Another object is to provide a seal assembly where a single pull on a cable from above removes all closure items removable from the tube.
A further object is to provide a pull-out seal assembly of the heavy-duty reinforced type capable of withstanding relatively high water pressures over a relatively large area, having an excellent seal that is enhanced with increasing depths of water immersion and pressure.
Another object is to provide a pull-out seal assembly saving diaphragm seal closure components intact for reuse.
Features of this invention useful in accomplishing the above objects include a diaphragm closure constructed to resist heavy loading retained in place in such manner as to be nearly completely removed by pull on a cable from above. This is accomplished through use of a split ring retained in place by a key member maintained larger diameter between upper and lower rings welded to the inner wall of the tube. Pull on the cable removes the key, allowing the split ring to return to an initial smaller diameter size small enough to be removed up out of the tube along with the diaphragm closure.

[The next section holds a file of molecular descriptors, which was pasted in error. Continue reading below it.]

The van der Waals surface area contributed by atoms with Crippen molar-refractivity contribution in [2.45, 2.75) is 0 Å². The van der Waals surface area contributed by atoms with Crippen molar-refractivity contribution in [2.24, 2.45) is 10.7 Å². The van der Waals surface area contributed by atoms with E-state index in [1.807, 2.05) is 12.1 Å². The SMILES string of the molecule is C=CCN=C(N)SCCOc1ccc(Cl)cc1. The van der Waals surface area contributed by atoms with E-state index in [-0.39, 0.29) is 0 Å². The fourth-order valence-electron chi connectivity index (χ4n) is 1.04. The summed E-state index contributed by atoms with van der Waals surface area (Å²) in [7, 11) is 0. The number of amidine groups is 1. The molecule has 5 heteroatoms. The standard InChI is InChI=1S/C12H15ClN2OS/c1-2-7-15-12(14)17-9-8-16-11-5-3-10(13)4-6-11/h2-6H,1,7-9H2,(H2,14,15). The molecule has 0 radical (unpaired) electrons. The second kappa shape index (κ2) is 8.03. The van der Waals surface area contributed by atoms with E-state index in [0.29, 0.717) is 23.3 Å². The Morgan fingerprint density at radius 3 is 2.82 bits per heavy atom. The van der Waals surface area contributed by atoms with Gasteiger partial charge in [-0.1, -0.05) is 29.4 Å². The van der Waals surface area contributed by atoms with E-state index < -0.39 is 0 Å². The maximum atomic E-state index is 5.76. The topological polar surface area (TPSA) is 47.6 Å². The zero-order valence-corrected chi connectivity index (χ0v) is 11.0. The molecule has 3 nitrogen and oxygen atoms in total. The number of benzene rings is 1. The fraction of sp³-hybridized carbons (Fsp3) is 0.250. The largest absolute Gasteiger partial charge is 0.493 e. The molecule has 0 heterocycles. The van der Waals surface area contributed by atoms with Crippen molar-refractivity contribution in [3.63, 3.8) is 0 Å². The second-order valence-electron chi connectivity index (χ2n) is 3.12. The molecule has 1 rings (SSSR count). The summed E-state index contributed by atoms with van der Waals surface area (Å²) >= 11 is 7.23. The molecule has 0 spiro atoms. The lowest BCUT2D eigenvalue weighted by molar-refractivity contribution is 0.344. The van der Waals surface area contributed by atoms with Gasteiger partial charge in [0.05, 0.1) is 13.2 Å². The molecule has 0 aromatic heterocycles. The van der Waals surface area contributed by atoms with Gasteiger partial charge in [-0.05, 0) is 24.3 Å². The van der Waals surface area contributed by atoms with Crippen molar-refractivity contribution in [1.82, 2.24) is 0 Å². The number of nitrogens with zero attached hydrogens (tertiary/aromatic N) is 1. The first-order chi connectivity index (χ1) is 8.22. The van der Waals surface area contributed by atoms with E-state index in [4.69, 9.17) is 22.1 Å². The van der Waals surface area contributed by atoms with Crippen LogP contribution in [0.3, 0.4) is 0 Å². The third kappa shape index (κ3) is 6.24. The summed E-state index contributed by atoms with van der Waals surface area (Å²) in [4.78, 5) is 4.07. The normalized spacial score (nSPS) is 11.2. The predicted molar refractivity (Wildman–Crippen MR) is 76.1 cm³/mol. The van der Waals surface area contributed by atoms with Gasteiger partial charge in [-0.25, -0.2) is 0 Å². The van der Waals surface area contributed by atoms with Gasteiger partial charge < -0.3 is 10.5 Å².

Specific embodiments representing what are presently regarded as the best modes of carrying out the invention are illustrated in the accompanying drawings.
In the drawings:
FIG. 1 represents a side elevation sectioned view of a pull-out diaphragm seal assembly for use in water immersible hollow tubular members such as underwater piling guides;
FIG. 2, a partially sectioned bottom view of the diaphragm seal assembly of FIG. 1 in place in a hollow tubular member;
FIG. 3, an enlarged sectioned view taken along line 3--3 of FIG. 2 showing structural detail more clearly;
FIG. 4, a side elevation sectioned view of another pull-out diaphragm seal assembly embodiment for use in water immersible hollow tubular members;
FIG. 5, a partially sectioned top plan view of the diaphragm seal assembly of FIG. 4 in place in a hollow tubular member;
FIG. 6, an enlarged sectioned view taken along line 6--6 of FIG. 5 showing structural detail more clearly;
FIG. 7, a side elevation sectioned view of still another pull-out diaphragm seal assembly embodiment for use in water immersible hollow tubular members;